SOURCE: Rocky Mountain Lions Eye Bank
DENVER, CO--(Marketwired - August 12, 2014) - The Rocky Mountain Lions Eye Bank (RMLEB) and the Boulder County Coroner have signed an agreement outlining the procedures to be followed when a decedent under the coroner's jurisdiction is an eye, organ and tissue donor.
The agreement, which is required under Colorado law but had been absent before now, is expected to increase the number of eye donations available for transplant from eye donors in Boulder County. At 70 percent, the county has one of the highest percentages of registered organ donors in the state.
Robert Austin, a spokesman for the eye bank, said the protocol sets expectations for each agency. "Donation has become a community standard in Boulder County," Austin said. "This protocol will allow death investigations and sight-restorative transplants to be carried out together more often. This is exactly the kind of cooperation the law calls for."
While Colorado law says coroners must perform investigations within time periods that allow for the recovery of donated organs and tissues, the coroner may overrule a donation if he or she feels it would jeopardize determining a cause of death. In many jurisdictions, all organs and tissues are often considered together but the Boulder County agreement is the first to consider eye donations separately from other types of tissue due to their unique properties. "Tear production stops at the time of death," Austin said. "And so the cornea can dry out and die very quickly in Colorado's arid climate. Time is our worst enemy."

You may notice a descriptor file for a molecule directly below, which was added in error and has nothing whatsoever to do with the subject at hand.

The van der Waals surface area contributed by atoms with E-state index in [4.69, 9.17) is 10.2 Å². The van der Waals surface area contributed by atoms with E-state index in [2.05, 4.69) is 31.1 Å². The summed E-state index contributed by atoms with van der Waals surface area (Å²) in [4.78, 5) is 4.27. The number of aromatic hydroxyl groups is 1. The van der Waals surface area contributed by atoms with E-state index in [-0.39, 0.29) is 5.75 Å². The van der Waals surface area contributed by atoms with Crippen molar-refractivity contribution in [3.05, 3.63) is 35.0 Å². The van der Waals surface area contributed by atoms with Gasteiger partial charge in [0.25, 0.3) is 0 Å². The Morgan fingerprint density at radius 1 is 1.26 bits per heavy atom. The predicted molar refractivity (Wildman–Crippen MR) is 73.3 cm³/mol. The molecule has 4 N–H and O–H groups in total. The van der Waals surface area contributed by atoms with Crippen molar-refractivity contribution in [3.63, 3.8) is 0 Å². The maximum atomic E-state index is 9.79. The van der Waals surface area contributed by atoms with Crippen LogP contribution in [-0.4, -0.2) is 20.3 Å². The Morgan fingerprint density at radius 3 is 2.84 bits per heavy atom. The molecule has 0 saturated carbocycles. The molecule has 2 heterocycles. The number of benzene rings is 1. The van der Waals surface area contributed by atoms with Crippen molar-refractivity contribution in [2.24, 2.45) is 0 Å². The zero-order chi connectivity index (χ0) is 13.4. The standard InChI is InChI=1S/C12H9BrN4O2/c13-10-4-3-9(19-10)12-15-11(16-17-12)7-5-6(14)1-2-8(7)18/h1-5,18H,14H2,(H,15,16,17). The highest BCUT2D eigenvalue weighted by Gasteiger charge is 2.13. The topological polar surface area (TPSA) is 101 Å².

Eighty-three eye donations in Colorado were denied or severely delayed by coroners in 2013 and the trend is not unique to Colorado. A Michigan organ procurement organization recently filed suit against a coroner for delaying an investigation that resulted in the loss of organs donated by the family of a 6-year-old boy. The suit is asking a judge to compel the county to comply with the law, which mirrors that in Colorado and most states.
The eye bank is launching an educational campaign aimed at coroners and their staff about the unique differences between eye donation and other types of tissues, including the big differences in the time periods in which they must be preserved. It will be working with nationally recognized forensic experts to assist with that educational effort as well as national organizations such as the National Association of Medical Examiners.